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U.S. Health and Human Services Secretary Xavier Becerra (Public domain photo)

U.S. Department of Health and Human Services Secretary Xavier Becerra and four other high level federal health officials held a roundtable community meeting followed by a press conference at D.C.’s Whitman-Walker Health headquarters on Friday to discuss what they said were “groundbreaking” efforts to address and end the nation’s epidemic of deaths from the overdose of opioid drugs.

A statement released by HHS says Becerra and the other officials, including Dr. Rahul Gupta, director of the White House Office of National Drug Control Policy, reached out to Whitman-Walker, which, among other things, operates one of the D.C. metro area’s preeminent substance abuse treatment programs, to commemorate the one-year anniversary HHS’s Overdoes Prevention Strategy program.

“Now, one year after the release of this strategy, our nation is in a much stronger position to treat addiction and save lives,” Becerra said. “We didn’t get here by accident. Thanks to decades of work by advocates, coupled with an unparalleled people-first strategy and unprecedented investment by the Biden-Harris administration, we have made a great deal of progress,” he said.

The officials, including Gupta, pointed out that the Overdose Prevention Strategy over the past year and an updated effort launched this month have focused on greatly expanding availability of the drug overdose antidote medication naloxone.

“Deaths caused by opioids like illicit fentanyl are preventable with naloxone, and today’s announcement means more life-saving naloxone will be in communities across the country,” Gupta said. “The latest data continue to show a hopeful trend of a decreases in overdose deaths, so we must remain focused on fully implementing President Biden’s National Drug Control Strategy that will save tens of thousands of lives by expanding care for substance use disorder, making naloxone more accessible, and dismantling drug trafficking operations,” he said. 

In addition to Gupta from the White House, Becerra was joined at the community meeting and press conference by Dr. Miriam Delphin-Rittmon, assistant secretary for the Substance Abuse and Mental Health Services Administration (SAMHSA), which is an arm of HHS; Dr. Debra Houry, acting principal deputy director of the U.S. Centers for Disease Control and Prevention and Dr. Robert Califf, commissioner of the U.S. Food and Drug Administration.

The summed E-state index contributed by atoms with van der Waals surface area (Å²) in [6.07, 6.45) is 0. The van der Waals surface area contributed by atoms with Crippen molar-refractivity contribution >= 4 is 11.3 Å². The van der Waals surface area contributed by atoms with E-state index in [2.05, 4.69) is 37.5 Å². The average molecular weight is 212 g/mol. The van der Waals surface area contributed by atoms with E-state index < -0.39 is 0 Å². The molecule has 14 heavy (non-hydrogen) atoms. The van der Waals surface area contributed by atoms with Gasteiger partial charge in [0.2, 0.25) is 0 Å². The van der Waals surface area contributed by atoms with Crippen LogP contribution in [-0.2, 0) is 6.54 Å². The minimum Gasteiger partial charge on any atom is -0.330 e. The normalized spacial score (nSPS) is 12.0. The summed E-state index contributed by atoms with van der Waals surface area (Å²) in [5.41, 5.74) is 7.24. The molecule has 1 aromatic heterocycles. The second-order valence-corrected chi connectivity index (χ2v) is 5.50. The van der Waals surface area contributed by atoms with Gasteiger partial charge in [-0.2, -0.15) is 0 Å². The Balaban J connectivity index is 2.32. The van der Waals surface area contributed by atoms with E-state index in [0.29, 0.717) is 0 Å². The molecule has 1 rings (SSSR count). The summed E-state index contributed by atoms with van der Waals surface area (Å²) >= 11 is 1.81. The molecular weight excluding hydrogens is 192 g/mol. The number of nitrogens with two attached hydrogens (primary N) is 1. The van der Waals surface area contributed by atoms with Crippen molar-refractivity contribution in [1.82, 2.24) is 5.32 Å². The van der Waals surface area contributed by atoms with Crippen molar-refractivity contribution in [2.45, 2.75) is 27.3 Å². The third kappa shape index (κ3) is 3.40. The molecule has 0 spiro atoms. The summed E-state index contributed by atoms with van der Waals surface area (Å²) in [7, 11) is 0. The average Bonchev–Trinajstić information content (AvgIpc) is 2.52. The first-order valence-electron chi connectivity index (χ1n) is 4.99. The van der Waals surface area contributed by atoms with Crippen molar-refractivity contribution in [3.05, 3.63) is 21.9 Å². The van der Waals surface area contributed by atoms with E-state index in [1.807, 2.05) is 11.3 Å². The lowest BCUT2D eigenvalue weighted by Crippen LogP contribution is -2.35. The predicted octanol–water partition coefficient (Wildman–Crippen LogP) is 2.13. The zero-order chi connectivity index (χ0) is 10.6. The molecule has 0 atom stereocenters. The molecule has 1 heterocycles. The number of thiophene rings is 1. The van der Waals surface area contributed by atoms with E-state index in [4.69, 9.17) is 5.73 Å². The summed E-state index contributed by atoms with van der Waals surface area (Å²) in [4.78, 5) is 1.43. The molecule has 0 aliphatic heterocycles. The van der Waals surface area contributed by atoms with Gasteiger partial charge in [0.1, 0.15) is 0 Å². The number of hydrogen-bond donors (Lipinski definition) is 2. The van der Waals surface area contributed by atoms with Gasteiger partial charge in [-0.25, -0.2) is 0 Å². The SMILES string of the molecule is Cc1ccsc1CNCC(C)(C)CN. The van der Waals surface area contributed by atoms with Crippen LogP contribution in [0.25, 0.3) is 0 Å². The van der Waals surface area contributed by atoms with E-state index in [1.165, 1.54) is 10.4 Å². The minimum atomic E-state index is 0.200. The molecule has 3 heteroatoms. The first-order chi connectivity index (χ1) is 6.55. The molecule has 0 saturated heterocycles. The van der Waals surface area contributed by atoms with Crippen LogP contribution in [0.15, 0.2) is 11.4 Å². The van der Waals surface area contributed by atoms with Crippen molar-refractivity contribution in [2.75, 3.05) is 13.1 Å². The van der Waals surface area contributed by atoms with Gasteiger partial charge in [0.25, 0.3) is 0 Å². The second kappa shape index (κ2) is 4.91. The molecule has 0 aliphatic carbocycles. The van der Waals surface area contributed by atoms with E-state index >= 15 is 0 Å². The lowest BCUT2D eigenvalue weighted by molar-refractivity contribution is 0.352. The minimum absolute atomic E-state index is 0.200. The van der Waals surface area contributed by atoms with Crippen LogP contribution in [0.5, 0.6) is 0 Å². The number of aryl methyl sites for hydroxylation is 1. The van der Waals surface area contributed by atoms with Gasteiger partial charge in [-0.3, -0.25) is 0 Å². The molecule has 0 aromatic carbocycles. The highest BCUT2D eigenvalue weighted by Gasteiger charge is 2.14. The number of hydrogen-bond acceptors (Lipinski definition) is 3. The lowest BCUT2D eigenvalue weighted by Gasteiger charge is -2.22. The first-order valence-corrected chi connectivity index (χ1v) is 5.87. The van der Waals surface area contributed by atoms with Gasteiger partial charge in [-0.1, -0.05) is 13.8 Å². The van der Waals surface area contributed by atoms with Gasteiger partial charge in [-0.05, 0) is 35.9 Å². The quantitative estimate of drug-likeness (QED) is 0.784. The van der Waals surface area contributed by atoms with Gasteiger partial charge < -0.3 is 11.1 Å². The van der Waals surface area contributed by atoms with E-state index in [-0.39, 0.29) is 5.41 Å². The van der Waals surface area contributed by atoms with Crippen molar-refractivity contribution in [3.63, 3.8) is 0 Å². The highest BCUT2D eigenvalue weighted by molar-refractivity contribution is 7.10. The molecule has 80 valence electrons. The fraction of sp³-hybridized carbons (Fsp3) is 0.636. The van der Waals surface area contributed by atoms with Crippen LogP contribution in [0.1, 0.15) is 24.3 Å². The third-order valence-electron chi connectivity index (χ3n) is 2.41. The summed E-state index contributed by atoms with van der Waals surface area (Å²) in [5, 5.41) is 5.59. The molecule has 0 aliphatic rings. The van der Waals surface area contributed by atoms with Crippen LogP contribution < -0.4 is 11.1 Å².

Also participating in the roundtable session and press conference was U.S. Sen. Tammy Baldwin (D-Wis.), the nation’s first out lesbian member of the Senate. 

Becerra said he invited Baldwin to participant in the day’s events, among other things, because of her record of advocacy and support for funding of federal substance abuse and overdose prevention programs. 

“One area I’ve championed in Congress is increasing access to overdose reversal medication like naloxone,” Baldwin said. “We know that when you increase access to this safe and effective treatment that you save lives,” she said. “And I’m thrilled to see the Biden administration and especially the Food and Drug Administration taking steps to increase access to naloxone.”

Califf told the gathering one of the FDA’s recently launched efforts is to work with drug manufacturers to arrange for naloxone to become an over-the-counter drug that would further expand its availability. 

From left, HHS Secretary Xavier Becerra, Dr. Rahul Gupta, Sen. Tammy Baldwin (D-Wis.), Dr. Robert Calif (at podium) and Dr. Miriam Delphin-Rittmon at Whitman-Walker Health in D.C. on Dec. 2, 2022. (Washington Blade photo by Lou Chibbaro, Jr.)

The roundtable discussion session, which included close to 50 participants, including Becerra and the other federal officials, was closed to the press, according to an HHS spokesperson, because among those participating were Whitman-Walker clients and others who receive services and support for what the officials called substance use disorder.

During the press conference that followed, Becerra spoke of how some of those participating in the roundtable discussion were part of Whitman-Walker’s success stories in helping people overcome substance use problems 

“We’re here because a year ago we decided to go in a different direction at the federal level,” he said at the press conference. “We decided that we’re not moving fast enough, we’re not moving close enough to where we need to be to try to help communities and those folks at Whitman-Walker who are trying to not just get folks into treatment but to save lives,” Becerra said. 

“And that was the great thing about the round table that we just had,” he said. “We heard about how people thrive,” he said, adding, “And one of the clients, Deborah, spoke about how she’s on the verge of getting her degree from college … That’s what we want to see … I want to thank the folks at Whitman-Walker for letting us come today to see how people can thrive and be part of that success.”

Whitman-Walker Health CEO Naseema Shafi told the Washington Blade after the press conference that Whitman-Walker has a long history of partnering with federal government agencies in addressing health issues, including Whitman-Walker’s role as a healthcare facility welcoming the LGBTQ community.